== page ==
I was swept up in the mystery of this magical country, I would soon call my second home. I loved, and became a student of the altars I saw built everywhere–in businesses, by roadside stands, in formal rooms and in the corner of shacks. A place for the Virgin to watch over and bless all who labored, loved and lingered there. Yet, the altars struck me as charmlng, antiquated, habits of old ladies with time on their hands, connections to a superstitious fate-based culture, a culture where angels and demons made choices instead of people and gods were arbitrary and mean in how they doled out joy and pain.
When I saw little altars constructed by friends of mine back home, I thought of them as glorious art pieces. A showcase of spirituality. I thought they were things constructed like window dressing to declare one’s love of God. I didn’t judge them, I was enthralled, in love, caught up in them. But I saw them as “extras” as “statements” as artful expression.
That was until the bottom fell out, after that night when Juan whispered to me that he was leaving me. That was until I was plunged head first into the realization that all my expecations and illusions about how my life would play out were dashed.
Night after sleepless night, I found myself whispering prayers in the dark to my tia’s Virgencita, the only woman who I thought might be able to hold my pain. Anxious hands, flitted about while my words poured forth, as though the very emotions, heart breaking needed to make themselves real and physical. One night I woke up and I stumbled into the living room. I suddenly remembered my sister in law, constructing her “Day of the Dead” altar for her young daughter, creating a space to grieve and honor her short life, to give thanks to her children who lived. Old toys and pieces of birthday cake and candy–a celebration of her life, an acknowledgment of her death, a pleading for the safety of her remaining three children.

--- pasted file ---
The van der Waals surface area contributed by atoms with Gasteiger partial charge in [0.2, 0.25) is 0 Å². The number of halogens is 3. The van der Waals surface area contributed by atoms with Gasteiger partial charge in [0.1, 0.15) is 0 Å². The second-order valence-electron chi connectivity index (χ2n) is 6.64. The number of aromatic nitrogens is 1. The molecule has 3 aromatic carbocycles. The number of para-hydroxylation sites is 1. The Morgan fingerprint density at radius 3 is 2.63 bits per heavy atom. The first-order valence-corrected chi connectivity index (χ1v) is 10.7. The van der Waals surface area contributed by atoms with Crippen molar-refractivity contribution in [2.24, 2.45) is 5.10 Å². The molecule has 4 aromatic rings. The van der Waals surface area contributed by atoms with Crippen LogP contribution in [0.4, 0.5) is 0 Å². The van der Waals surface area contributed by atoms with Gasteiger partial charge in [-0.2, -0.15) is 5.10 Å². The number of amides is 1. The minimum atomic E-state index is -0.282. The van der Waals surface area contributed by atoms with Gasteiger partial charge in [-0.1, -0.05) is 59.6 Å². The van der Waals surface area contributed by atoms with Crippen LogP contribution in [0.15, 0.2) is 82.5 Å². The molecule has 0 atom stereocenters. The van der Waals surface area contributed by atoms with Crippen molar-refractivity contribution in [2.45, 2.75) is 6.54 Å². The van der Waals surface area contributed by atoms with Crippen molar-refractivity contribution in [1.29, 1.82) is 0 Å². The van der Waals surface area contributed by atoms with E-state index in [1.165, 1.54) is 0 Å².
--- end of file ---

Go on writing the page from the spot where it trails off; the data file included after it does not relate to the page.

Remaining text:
And suddenly I understood what drove her to create her altar each year–what mad forces drove her forward through tears and turmoil as she laid the table cloth and arranged each item. I found the handthrown clay Virgen de Assumption I had purchased from a local potter in Oaxaca, moved her off her spot in the background of a shelf on a waist high table. I scrambled for a tea light. With a flashlight I went outside and cut wilting flowers from my garden, shoving them into a jelly glass. I found a picture of Juan and I happy and smiling and full of love and hope and bursting with joy at each other’s presence. With tears streaming down my face, I wrote a letter to sweet gods and goddess whoever would listen, imploring them to save my marriage, or at very least to protect my child, my heart, my sense that I would be OK. I thought about all of us flayed and bleeding. My heart whispered to me: When something is this precious, we can’t afford to leave it unprotected. And then I fell into a deep sleep. When I woke, I arose with a new peace. I had found a place to park my grief, to concentrate my dream, to make sacred my worst fears and deepest desires. And suddenly, I had found the strength to go on and to bear life as it unfolded, however it unfolded.